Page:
TweetJohan van den Mooter – Kempens Landschap (KL) ‘Kempens Landschap’ is a non-profit landscape organization based in the Belgian province of Antwerp. Its main objectives are the acquisition, protection, management and restoration of the landscape as a whole. Essential is … Continue reading
Tweet “Sustaining Europe’s rural religious heritage” 29 October – 1 November 2014, Halle – Germany ……
TweetAn article by Celestine Bohlen, June 2, 2014, appeared on the New York Times website and in the International edition of June 3rd. BRUSSELS — When a church closes its doors, it is a sad day for its parishioners. When … Continue reading
TweetEnglish - Français - Deutsch - Svenska - Nederlands 4 out of 5 Europeans think that religious buildings are essential for community life, and want them used more widely. A poll run in April 2014 by the network Future for Religious Heritage (FRH), conducted by Sociovision and … Continue reading
Tweet Crispin Truman, chief executive of the CCT, wrote this blog kickstarting the discussion about the subject of our annual conference. This year FRH Europe’s international conference is on the subject of rural historic churches, synagogues, chapels and other places of worship … Continue reading
In 1989, Phyllis Myers traveled to Poland as Eastern Europe was emerging from Communist rule. The Jewish Heritage Council of the World Monuments Fund asked her to bring back information about the conditions of Jewish heritage, and to answer the question: Should the remaining synagogues and other buildings be restored? Why?
In this blog post, Jewish Heritage Europe revisits the question “Are the old synagogues of Eastern Europe worth saving” – and of course answers it, like Myers, with a resounding Yes.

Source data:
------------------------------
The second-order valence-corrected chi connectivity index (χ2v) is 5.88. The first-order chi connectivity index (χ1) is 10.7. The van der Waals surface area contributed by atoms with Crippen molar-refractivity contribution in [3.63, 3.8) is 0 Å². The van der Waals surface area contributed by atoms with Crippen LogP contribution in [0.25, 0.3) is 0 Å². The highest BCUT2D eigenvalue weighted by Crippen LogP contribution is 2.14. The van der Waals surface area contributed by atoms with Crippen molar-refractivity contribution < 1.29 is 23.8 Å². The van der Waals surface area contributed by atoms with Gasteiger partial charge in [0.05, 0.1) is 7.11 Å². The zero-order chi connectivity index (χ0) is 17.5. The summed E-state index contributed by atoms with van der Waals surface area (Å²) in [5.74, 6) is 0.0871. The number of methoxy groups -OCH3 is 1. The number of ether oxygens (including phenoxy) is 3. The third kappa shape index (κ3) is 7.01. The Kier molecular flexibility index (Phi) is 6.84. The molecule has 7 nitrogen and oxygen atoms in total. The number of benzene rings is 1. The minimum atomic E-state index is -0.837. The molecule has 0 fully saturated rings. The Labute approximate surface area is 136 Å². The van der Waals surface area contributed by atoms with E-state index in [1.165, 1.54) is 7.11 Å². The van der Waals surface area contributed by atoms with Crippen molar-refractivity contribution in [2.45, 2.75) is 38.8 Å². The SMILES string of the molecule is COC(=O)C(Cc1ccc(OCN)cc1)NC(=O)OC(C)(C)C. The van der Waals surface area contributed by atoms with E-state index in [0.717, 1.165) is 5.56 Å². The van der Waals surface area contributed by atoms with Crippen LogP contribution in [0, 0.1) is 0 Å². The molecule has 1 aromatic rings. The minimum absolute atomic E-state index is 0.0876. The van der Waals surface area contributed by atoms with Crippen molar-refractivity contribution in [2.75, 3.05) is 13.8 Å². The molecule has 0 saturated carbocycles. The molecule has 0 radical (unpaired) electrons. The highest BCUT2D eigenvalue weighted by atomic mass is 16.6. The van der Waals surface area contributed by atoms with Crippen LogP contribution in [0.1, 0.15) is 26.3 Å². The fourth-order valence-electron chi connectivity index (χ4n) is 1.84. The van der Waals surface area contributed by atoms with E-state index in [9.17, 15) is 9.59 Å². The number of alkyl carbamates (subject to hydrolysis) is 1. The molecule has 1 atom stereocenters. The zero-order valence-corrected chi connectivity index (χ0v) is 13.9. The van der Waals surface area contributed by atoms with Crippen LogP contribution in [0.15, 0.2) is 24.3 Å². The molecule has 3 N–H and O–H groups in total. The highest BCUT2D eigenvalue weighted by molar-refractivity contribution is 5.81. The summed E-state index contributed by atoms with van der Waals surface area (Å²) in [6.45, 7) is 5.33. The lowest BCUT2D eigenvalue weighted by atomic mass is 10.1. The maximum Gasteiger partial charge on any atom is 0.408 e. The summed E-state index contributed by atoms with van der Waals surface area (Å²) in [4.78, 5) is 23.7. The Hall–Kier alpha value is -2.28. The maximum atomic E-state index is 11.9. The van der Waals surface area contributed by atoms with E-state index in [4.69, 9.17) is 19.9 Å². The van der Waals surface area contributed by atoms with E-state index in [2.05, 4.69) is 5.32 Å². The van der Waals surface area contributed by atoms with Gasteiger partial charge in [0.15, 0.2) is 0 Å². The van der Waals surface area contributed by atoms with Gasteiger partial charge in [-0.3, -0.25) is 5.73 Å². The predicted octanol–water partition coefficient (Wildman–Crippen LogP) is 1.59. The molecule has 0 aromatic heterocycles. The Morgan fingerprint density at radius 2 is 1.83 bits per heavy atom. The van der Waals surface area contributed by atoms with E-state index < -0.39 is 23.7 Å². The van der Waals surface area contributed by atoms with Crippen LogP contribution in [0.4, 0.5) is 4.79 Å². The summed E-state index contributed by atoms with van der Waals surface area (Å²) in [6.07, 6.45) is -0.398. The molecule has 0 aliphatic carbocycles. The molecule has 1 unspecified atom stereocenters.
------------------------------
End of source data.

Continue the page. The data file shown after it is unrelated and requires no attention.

The question seems commonplace today, given the extraordinary efforts in the past 25 years by growing numbers of people in and beyond Poland–scholars, foundations, officials, educators, conservators, museum professionals, travel companies, journalists, preservationists–whose impact on the revival of Jewish life and culture has surpassed what could have been imagined in 1989. While many difficult questions of funding, governance, ownership, priorities, and use remain in a country with so few Jews, the answer is, clearly, yes.
Read the full blog post and Myers’ article here.
- NETHERLANDS – Five reasons churches are demolished
- GERMANY – 6-8 November, “European Trade Fair for Conservation” and FRH
- UK – Online courses in care of museum objects; collections; conservation | Jewish Heritage Europe
- ITALY – Seminar “Sacred Objects”, Oct. 3, Florence
- FRANCE – Exhibition of Maurice Denis’ religious art
- SPAIN – First UNWTO International Congress on Tourism and Pilgrimages
- FRANCE – Students fundraising for heritage: Le Plus Grand Musée de France
- POLAND – Seminar report: Managing Jewish Immovable Heritage
- EU council meeting on religious heritage and intercultural dialogue